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Iodine-Laced Bindis Fight Malnutrition

April 9, 2015 | by David Mantey, Melisa Fassbender, Meaghan Ziemba, Kaylie Duffy | Comments

Today on Engineering Newswire, we’re savings lives with a tiny dot, driving a super-efficient SuperTruck, rewriting rock history, and going to auction to bet on TRONs light cycle ...

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Wireless Minute: IoT Goes to the Dogs

April 28, 2015 10:00 am | by Alex Shanahan, David Mantey | Comments

Dogtelligent's Connected Collar will train, track and manage your dog's health, activity, and safety. The Connected Collar syncs with an app to track your dog’s location. It also tracks your dog’s activities throughout the day and can serve as a hub for information for your ... 

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Wireless Minute: NailO Turns Your Fingernail Into a Tiny Trackpad

April 27, 2015 12:36 pm | by Jon Dipierro, Janine Mooney | Comments

Whenever I'm cooking, it's always difficult to actually prepare the meal, hold seven hundred things in your hand, and then flip the page on the recipe book to see what the next step is. The NailO wants to help. A team at the MIT Media Lab is developing a thumbnail-mounted ... 

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The First 3D-Printed, Battery Powered Rocket

April 22, 2015 2:22 pm | by Jon Dipierro, Kasey Panetta, Jason Lomberg, & Janine E. Mooney | Comments

A month ago, we discussed the world’s first 3D-printed jet engine from Australia’s Monash University. Not to be outdone, a Lockheed Martin-funded startup has created a rocket that is not only 3D-printed but which uses batteries instead of traditional fuel....

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HotSpot Episode 110: Sensor Can Detect Spoiled Meat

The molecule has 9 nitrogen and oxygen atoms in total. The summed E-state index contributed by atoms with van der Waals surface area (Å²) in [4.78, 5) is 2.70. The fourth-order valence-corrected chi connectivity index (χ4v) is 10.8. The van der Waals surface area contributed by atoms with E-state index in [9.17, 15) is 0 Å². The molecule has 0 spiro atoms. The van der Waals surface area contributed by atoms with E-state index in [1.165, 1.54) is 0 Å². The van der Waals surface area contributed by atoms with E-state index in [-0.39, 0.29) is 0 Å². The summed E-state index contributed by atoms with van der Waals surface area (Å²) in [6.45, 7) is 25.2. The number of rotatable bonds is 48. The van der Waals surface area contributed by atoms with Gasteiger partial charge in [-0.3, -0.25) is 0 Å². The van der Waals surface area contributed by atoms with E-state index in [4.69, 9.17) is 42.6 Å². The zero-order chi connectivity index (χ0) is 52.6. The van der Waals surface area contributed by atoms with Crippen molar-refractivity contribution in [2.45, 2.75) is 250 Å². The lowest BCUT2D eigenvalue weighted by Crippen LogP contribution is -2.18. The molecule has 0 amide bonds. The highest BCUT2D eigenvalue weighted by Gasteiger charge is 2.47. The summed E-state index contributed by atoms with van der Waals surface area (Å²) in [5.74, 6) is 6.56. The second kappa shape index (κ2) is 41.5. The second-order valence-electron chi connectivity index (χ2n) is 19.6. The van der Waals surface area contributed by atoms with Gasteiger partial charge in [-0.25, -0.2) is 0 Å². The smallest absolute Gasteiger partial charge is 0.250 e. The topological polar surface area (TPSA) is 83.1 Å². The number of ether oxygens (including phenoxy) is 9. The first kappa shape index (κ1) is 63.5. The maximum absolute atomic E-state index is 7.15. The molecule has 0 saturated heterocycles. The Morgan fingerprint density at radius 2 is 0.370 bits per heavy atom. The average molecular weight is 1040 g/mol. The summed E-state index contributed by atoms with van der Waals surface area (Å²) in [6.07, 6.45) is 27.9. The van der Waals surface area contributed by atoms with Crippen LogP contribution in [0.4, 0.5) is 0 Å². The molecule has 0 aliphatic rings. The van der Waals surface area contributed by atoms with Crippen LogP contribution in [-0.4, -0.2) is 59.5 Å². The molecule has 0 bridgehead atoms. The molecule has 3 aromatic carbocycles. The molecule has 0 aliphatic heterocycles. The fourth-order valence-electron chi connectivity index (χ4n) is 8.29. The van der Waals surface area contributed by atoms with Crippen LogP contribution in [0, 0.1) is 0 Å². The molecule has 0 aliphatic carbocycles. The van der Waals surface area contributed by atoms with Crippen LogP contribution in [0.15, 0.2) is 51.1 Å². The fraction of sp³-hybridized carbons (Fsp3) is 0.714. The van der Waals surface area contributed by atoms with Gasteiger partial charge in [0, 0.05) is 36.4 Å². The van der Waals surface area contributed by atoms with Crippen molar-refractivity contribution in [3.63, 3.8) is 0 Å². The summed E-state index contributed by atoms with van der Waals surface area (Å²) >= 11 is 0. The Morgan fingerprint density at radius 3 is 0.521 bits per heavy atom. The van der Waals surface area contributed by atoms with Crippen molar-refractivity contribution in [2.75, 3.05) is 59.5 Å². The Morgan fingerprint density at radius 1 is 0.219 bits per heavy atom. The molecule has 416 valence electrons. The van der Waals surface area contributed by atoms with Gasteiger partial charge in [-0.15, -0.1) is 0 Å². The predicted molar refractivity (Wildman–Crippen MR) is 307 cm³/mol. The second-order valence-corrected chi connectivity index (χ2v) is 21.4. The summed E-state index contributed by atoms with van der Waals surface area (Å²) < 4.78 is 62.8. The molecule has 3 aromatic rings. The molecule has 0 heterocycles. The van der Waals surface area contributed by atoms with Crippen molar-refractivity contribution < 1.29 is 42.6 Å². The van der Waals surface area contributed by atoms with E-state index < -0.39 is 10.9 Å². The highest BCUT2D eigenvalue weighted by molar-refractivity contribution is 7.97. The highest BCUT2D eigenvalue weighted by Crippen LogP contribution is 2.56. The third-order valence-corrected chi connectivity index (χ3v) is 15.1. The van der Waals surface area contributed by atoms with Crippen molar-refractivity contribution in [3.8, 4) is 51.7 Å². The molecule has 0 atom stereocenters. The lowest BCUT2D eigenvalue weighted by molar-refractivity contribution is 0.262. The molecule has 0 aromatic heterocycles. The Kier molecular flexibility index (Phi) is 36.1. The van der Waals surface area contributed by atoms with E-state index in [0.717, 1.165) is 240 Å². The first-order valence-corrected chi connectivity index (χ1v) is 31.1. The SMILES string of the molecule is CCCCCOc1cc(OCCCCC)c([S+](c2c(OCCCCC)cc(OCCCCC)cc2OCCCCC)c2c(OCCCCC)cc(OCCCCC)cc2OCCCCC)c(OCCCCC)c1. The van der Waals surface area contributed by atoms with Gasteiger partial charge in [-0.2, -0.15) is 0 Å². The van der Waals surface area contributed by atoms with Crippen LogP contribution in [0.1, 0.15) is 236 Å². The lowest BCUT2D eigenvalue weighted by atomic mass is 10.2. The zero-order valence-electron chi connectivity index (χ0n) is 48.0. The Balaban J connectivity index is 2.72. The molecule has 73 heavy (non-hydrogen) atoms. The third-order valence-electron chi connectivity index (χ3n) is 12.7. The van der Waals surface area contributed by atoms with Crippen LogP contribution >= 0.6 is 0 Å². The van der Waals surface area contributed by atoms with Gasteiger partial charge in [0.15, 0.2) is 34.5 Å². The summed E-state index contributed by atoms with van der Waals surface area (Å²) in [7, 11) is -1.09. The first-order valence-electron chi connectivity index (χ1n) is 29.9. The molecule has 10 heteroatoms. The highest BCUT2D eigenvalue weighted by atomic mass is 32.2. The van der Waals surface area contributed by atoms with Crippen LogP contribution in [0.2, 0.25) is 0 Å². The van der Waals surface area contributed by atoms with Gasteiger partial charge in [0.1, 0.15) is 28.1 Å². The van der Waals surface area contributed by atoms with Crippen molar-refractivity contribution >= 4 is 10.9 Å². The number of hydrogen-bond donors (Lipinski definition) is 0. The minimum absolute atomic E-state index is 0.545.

April 20, 2015 9:08 am | by Eric Sorensen, Jon Dipierro, Janine E. Mooney | Comments

This week on WDD's HotSpot, the Swimmo smartwatch and personal underwater swimming coach; the new Jawbone UP4 partners with American Express to bring mobile payments to the fitness band; scientists at The Ohio State University developed a prototype treadmill that adjusts its own speed; and MIT chemists developed a sensor that can detect spoiled meat ... 

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An Electric Vehicle Designed for Antarctica

April 16, 2015 4:56 pm | by Jon Dipierro, Kasey Panetta, Jason Lomberg, & Janine E. Mooney | Comments

Though electric vehicles are a common topic on technology and consumer blogs, rarely do your hear the technology partnered with the word Antarctica. But, for scientists who live and work there, it’s an interesting exploration into what types of vehicles are ideal....

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NASA Prepares to Crash into Mercury

April 16, 2015 12:28 pm | by David Mantey, Melissa Fassbender, Kaylie Duffy | Comments

At the end of this month, and after more than 10 years in space, NASA's MESSENGER mission will end when the spacecraft crashes into Mercury at more than 8,750 miles per hour. An on-board altimeter, which mapped Mercury's surface, is helping navigate the ... 

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HotSpot Episode 109: High-Tech Armor Monitors Damage to Combatant

April 13, 2015 12:20 pm | by Eric Sorensen, Meaghan Ziemba | Comments